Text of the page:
The owl represents knowledge. Long recognized as a symbol of wisdom and knowledge, the owl symbolizes the knowledge required to be successful in the industry of agriculture.
The words Agricultural Education and FFA also appear on the FFA emblem. Emblazoned in the center of the emblem, they signify the combination of learning and leadership necessary for progressive agriculture. From 1928 to 1988 the words Vocational Agriculture and Future Farmers of America were on the emblem and the jackets. In 1988 the Future Farmers of America changed its name to FFA and changed the usage of vocational agriculture to agricultural education.
As important as the emblem and its symbols are to FFA, one almost never sees the emblem by itself. It is almost always seen on an FFA jacket, which is one of FFA’s most widely recognized symbols. Dr. J.L. "Gus" Lintner, advisor of the Fredericktown FFA Chapter in Ohio, was looking for a uniform for the Fredericktown Chapter Band, which was to appear at the 1933 National Convention. His design of the blue corduroy jacket captured the attention of the official delegates and they voted to adopt it as FFA’s official dress.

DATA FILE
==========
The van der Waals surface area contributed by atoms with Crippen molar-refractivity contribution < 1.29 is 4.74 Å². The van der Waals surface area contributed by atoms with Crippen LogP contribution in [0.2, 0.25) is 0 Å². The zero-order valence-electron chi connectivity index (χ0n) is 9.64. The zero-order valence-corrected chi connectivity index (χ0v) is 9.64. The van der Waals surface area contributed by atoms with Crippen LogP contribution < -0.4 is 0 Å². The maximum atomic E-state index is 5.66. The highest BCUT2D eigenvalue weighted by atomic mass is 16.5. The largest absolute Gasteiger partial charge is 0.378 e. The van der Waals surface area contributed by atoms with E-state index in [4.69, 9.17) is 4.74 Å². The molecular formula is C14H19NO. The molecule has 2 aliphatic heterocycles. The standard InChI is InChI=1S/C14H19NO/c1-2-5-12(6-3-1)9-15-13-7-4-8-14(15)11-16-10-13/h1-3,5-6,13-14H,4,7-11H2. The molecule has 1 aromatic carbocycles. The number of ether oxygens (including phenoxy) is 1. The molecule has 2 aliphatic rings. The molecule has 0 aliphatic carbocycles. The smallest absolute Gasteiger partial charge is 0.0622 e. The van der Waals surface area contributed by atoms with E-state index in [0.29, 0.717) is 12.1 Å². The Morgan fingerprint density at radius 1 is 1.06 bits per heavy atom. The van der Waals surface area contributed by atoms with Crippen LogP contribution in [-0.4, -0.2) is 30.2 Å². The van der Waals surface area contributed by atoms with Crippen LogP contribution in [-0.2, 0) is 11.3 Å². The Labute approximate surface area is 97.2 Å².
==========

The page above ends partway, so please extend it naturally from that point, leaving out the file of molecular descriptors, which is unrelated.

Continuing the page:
The 30-member Fredericktown Chapter Band had been in existence for only a year and was in need of a uniform. According to Lintner, the official FFA uniform was dark trousers, white shirt with a yellow silk tie and a blue cotton cap. Linter is quoted as saying, "This sufficed for summer wear, but some other garment was needed for the nippy October weather in Kansas City." Thus, the beginning of the FFA jacket was because there was a need to stay warm.
The reason corduroy was chosen was simply because corduroy was popular in the 1930s. The original color was navy blue since national blue was not available. On the back of the jacket the emblem was affixed. The early version of the emblem did not include the eagle; only the cross section of ear of corn, the owl and the plow were featured.
At the outset, only three Fredericktown jackets were made. From the first navy blue jacket to other shades of blue, FFA jackets have been black and white. Today, however, the jackets are national blue.